It isn’t nearly as naughty as it sounds. The servers have clearly been doing this for a while and have an easy, amusing relationship with the singer, who coaxes them along in the faux raunch of the gyrating. Everything is lifted by the capabilities of the band, which attacks the well-known songs with real energy.

It’s possible to visit South Beach and have quite a different experience from the one I had. One tempting option that I couldn’t fit into my schedule was a two-hour tour of the Miami coastline in a fast boat that stirred all my long-dormant Crockett fantasies.

The creative spirit of South Beach runs as deep as the concrete and paint of its distinctive architecture, spreads out into its hospitable tourist outreach and is in the flavour of everything, from its thick sidewalk burgers to its robust, eye-opening Cuban coffee. Have a taste.

 

Art Deco drama

By 1980, the city decided to come to grips with the unique qualities and real possibilities of the area and began to encourage the restoration of the area’s famous Art Deco architecture. Today, a casual walk along virtually any street on South Beach offers remarkable examples of the formal, geometrical style of architectural construction and decoration. For some, the rigorousness of dozens of buildings designed in the style, one after another might seem a bit much, but for an artist and a graphic designer in particular, it’s a kind of symphony in angular concrete and paint, design principles come to life, sharp and bright against the blue sky. The seriously committed can book well-informed tours of highlights of the architecture and learn more about its curious history.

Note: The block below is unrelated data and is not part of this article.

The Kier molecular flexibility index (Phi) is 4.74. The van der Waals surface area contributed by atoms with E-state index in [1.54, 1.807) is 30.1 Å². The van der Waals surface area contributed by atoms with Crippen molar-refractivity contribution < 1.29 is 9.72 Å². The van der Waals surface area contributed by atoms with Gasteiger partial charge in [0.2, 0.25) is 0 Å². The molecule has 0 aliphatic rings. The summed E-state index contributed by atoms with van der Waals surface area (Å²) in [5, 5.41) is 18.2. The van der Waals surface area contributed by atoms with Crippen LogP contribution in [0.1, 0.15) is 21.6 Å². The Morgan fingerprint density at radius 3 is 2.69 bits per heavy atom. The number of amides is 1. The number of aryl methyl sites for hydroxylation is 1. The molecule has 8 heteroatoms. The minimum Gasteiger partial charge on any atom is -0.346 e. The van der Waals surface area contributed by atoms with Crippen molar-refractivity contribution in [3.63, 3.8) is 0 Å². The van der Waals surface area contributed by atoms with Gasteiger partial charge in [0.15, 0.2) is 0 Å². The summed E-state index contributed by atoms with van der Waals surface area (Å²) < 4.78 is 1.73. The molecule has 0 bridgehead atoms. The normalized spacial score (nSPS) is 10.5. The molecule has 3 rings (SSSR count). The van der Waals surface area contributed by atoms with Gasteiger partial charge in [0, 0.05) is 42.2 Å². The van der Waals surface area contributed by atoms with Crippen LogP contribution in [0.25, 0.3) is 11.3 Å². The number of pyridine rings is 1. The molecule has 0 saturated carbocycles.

At the most casual and relaxed of times, South Beach breathes art, in the dramatic style of its architecture, in the stylish step of its residents and visitors, in the many curiosities that lurk in its diners and quirky small shops. In December, it takes all that up a notch for Art Basel Miami Beach, an international nexus of contemporary art that consumes South Beach for a week.

 

Caribbean Airlines flies to South Florida from Trinidad & Tobago twice daily. A flight bound for Miami International Airport leaves Port of Spain at 8.30 am. The second flight leaves at 1.25 pm (time may change, depending on daylight saving time) and lands at Hollywood International, Fort Lauderdale. Both flights are meal-serviced and feature movies. Caribbean Miles are redeemable on both flights and web check-in is available 24 – 48 hours before flight departure.